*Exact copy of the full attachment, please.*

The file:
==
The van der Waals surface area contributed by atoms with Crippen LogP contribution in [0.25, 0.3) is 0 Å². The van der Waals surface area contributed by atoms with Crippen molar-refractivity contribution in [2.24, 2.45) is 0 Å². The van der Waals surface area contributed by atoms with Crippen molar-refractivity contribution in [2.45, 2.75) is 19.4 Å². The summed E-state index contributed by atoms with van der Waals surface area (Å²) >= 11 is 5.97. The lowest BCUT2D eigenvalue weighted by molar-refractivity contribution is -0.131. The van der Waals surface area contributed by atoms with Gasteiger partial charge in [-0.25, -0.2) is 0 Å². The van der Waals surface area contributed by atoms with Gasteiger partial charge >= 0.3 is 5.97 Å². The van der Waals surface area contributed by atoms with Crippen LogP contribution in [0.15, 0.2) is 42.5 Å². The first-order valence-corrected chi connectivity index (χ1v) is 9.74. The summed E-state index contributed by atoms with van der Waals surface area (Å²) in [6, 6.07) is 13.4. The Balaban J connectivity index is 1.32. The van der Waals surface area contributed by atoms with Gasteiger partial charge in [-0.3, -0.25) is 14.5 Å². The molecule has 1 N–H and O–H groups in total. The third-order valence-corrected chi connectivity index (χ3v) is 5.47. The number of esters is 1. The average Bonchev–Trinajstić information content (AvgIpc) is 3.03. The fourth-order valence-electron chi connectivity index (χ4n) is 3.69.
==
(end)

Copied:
The van der Waals surface area contributed by atoms with Crippen LogP contribution in [0.25, 0.3) is 0 Å². The van der Waals surface area contributed by atoms with Crippen molar-refractivity contribution in [2.24, 2.45) is 0 Å². The van der Waals surface area contributed by atoms with Crippen molar-refractivity contribution in [2.45, 2.75) is 19.4 Å². The summed E-state index contributed by atoms with van der Waals surface area (Å²) >= 11 is 5.97. The lowest BCUT2D eigenvalue weighted by molar-refractivity contribution is -0.131. The van der Waals surface area contributed by atoms with Gasteiger partial charge in [-0.25, -0.2) is 0 Å². The van der Waals surface area contributed by atoms with Gasteiger partial charge >= 0.3 is 5.97 Å². The van der Waals surface area contributed by atoms with Crippen LogP contribution in [0.15, 0.2) is 42.5 Å². The first-order valence-corrected chi connectivity index (χ1v) is 9.74. The summed E-state index contributed by atoms with van der Waals surface area (Å²) in [6, 6.07) is 13.4. The Balaban J connectivity index is 1.32. The van der Waals surface area contributed by atoms with Gasteiger partial charge in [-0.3, -0.25) is 14.5 Å². The molecule has 1 N–H and O–H groups in total. The third-order valence-corrected chi connectivity index (χ3v) is 5.47. The number of esters is 1. The average Bonchev–Trinajstić information content (AvgIpc) is 3.03. The fourth-order valence-electron chi connectivity index (χ4n) is 3.69.